Oct 8, 2009

Preshock cardiopulmonary resuscitation worsens outcome from circulatory phase ventricular fibrillation with acute coronary artery obstruction in swine

Circulation. Arrhythmia and Electrophysiology
Julia H IndikRobert A Berg

Abstract

Some clinical studies have suggested that chest compressions before defibrillation improve survival in cardiac arrest because of prolonged ventricular fibrillation (VF; ie, within the circulatory phase). Animal data have also supported this conclusion, and we have previously demonstrated that preshock chest compressions increase the VF median frequency and improve the likelihood of a return of spontaneous circulation in normal swine. We hypothesized that chest compressions before defibrillation in a swine model of acute myocardial ischemia would also increase VF median frequency and improve resuscitation outcome. Twenty-six swine were subjected to balloon occlusion of the left anterior descending coronary artery for 2 hours. The balloon was removed and VF was induced and untreated for 8 minutes. Swine were then treated with up to 3 stacked defibrillation shocks (n=13, shock-first group) or 3 minutes of chest compressions before shock (n=13, preshock cardiopulmonary resuscitation group). In the preshock cardiopulmonary resuscitation group, median frequency was increased from 7.0+/-0.8 to 13.9+/-1.6 Hz after chest compressions (P=0.002). Despite the improved median frequency in the preshock cardiopulmonary resuscitation group, 24...Continue Reading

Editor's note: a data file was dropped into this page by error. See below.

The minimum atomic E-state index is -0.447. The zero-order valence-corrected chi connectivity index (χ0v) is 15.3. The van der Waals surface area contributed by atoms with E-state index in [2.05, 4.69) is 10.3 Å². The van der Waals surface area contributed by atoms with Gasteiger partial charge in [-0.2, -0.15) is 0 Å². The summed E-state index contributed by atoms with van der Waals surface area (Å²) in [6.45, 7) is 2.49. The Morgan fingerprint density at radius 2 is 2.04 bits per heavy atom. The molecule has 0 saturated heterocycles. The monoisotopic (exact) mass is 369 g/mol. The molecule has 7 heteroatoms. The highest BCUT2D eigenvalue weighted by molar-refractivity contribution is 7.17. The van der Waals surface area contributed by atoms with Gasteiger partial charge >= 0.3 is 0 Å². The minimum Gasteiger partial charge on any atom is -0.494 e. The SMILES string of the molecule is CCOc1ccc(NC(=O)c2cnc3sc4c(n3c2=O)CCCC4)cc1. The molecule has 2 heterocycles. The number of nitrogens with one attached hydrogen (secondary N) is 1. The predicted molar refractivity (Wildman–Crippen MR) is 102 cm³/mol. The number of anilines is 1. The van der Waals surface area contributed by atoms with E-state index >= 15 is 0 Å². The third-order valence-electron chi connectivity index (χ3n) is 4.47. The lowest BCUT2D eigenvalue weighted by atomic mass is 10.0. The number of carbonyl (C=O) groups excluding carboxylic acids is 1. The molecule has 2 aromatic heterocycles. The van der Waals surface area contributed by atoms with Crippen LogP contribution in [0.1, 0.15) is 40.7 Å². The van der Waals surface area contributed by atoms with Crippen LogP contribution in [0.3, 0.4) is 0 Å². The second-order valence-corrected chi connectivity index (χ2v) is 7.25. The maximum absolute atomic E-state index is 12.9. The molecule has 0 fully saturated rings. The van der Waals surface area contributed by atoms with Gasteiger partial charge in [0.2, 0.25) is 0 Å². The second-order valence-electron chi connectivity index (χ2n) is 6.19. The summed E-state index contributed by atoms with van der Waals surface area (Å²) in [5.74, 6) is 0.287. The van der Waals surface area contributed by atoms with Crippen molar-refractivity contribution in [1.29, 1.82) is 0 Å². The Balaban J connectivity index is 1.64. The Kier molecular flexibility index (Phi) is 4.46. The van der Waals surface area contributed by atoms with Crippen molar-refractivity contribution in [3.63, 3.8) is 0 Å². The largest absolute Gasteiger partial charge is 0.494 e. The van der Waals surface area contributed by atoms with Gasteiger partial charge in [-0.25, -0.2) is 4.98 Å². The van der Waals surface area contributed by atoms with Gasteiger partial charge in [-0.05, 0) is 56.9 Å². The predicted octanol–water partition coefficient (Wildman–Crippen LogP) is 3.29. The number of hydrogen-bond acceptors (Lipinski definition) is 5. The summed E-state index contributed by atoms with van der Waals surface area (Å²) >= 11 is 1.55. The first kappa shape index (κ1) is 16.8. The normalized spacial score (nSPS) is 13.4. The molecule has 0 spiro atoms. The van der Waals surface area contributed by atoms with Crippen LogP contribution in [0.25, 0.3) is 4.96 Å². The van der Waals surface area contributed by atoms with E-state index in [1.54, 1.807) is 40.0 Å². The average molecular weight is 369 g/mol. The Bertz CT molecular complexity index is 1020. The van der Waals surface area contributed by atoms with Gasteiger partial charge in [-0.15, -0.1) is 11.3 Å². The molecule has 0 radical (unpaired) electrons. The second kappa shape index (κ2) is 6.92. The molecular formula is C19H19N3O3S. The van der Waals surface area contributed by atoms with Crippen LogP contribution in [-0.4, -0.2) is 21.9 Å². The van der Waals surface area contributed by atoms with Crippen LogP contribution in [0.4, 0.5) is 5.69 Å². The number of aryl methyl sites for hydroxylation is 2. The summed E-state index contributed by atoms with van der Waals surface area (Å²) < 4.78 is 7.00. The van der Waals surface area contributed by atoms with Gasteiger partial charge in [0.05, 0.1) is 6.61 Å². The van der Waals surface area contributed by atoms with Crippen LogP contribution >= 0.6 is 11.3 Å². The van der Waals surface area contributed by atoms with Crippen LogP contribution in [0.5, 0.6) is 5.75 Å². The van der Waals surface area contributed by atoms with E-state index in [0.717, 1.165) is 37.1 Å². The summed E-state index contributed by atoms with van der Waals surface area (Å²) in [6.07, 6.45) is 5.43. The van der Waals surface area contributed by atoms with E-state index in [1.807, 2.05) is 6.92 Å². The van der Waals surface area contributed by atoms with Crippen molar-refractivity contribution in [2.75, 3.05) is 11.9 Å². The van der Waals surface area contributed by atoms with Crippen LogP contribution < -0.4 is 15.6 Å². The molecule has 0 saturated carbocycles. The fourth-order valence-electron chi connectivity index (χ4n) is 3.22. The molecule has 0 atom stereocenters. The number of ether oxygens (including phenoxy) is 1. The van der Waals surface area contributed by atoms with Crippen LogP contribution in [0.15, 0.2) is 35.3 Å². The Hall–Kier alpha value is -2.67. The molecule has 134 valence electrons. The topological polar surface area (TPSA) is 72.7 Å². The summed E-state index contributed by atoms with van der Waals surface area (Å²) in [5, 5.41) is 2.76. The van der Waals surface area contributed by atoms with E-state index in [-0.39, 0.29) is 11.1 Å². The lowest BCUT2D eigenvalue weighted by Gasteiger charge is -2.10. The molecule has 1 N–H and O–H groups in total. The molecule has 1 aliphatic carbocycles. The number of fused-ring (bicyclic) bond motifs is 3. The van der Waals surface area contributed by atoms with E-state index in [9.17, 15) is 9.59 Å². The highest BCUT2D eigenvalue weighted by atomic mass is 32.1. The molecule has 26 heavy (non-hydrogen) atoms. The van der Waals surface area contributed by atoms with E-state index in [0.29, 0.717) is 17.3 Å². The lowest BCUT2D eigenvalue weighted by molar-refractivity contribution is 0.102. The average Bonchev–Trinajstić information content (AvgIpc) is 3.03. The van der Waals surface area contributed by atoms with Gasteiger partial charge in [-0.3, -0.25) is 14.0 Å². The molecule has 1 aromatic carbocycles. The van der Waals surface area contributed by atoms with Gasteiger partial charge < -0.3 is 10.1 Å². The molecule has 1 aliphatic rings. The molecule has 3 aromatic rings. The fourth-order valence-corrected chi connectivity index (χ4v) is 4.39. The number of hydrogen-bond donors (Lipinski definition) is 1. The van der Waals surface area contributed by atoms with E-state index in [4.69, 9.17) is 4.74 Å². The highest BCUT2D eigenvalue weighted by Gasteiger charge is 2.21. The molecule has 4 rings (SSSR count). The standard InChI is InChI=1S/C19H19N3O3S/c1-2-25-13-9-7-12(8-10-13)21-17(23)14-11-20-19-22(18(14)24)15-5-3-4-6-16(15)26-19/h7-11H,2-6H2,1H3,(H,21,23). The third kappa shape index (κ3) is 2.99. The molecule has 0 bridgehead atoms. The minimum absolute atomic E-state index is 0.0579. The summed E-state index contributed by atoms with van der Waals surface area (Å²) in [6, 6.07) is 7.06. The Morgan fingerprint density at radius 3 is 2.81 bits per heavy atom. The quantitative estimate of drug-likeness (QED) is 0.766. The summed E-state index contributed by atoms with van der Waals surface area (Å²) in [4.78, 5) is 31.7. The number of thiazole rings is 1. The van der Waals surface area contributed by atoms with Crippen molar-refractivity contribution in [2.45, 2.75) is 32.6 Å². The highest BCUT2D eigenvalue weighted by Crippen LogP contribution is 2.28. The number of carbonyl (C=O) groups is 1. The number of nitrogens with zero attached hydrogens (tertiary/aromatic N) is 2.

Mentioned in this Paper

Coronary Circulation
Ventricular Fibrillation
Circulatory System
Myocardium
Basic Cardiac Life Support
Shock
Myocardial Ischemia
Acute Disease
Sus scrofa domestica
Anterior Thoracic Region

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